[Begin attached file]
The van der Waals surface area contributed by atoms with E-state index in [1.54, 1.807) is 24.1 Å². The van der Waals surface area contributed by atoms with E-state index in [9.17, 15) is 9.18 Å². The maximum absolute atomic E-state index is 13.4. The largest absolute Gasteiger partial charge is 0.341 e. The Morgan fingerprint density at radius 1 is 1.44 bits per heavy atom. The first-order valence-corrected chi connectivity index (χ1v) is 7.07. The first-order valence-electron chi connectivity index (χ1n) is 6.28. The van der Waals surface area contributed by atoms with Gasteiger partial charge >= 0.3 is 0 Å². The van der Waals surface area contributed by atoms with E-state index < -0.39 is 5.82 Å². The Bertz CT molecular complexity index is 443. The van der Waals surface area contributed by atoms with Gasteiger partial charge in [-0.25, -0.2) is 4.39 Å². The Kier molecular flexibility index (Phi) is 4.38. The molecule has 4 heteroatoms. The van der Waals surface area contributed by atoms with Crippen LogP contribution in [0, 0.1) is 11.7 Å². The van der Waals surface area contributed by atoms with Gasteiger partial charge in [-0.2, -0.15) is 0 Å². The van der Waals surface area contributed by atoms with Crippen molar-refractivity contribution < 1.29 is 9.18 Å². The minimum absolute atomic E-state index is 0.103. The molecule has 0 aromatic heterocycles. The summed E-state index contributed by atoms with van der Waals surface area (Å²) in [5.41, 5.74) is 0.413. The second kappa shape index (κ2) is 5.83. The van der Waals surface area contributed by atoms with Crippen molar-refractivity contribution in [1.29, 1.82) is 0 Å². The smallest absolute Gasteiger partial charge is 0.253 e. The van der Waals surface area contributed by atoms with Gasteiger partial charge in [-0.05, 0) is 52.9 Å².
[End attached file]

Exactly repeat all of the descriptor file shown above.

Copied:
The van der Waals surface area contributed by atoms with E-state index in [1.54, 1.807) is 24.1 Å². The van der Waals surface area contributed by atoms with E-state index in [9.17, 15) is 9.18 Å². The maximum absolute atomic E-state index is 13.4. The largest absolute Gasteiger partial charge is 0.341 e. The Morgan fingerprint density at radius 1 is 1.44 bits per heavy atom. The first-order valence-corrected chi connectivity index (χ1v) is 7.07. The first-order valence-electron chi connectivity index (χ1n) is 6.28. The van der Waals surface area contributed by atoms with Gasteiger partial charge >= 0.3 is 0 Å². The van der Waals surface area contributed by atoms with E-state index < -0.39 is 5.82 Å². The Bertz CT molecular complexity index is 443. The van der Waals surface area contributed by atoms with Gasteiger partial charge in [-0.25, -0.2) is 4.39 Å². The Kier molecular flexibility index (Phi) is 4.38. The molecule has 4 heteroatoms. The van der Waals surface area contributed by atoms with Crippen LogP contribution in [0, 0.1) is 11.7 Å². The van der Waals surface area contributed by atoms with Gasteiger partial charge in [-0.2, -0.15) is 0 Å². The van der Waals surface area contributed by atoms with Crippen molar-refractivity contribution < 1.29 is 9.18 Å². The minimum absolute atomic E-state index is 0.103. The molecule has 0 aromatic heterocycles. The summed E-state index contributed by atoms with van der Waals surface area (Å²) in [5.41, 5.74) is 0.413. The second kappa shape index (κ2) is 5.83. The van der Waals surface area contributed by atoms with Crippen molar-refractivity contribution in [1.29, 1.82) is 0 Å². The smallest absolute Gasteiger partial charge is 0.253 e. The van der Waals surface area contributed by atoms with Gasteiger partial charge in [-0.05, 0) is 52.9 Å².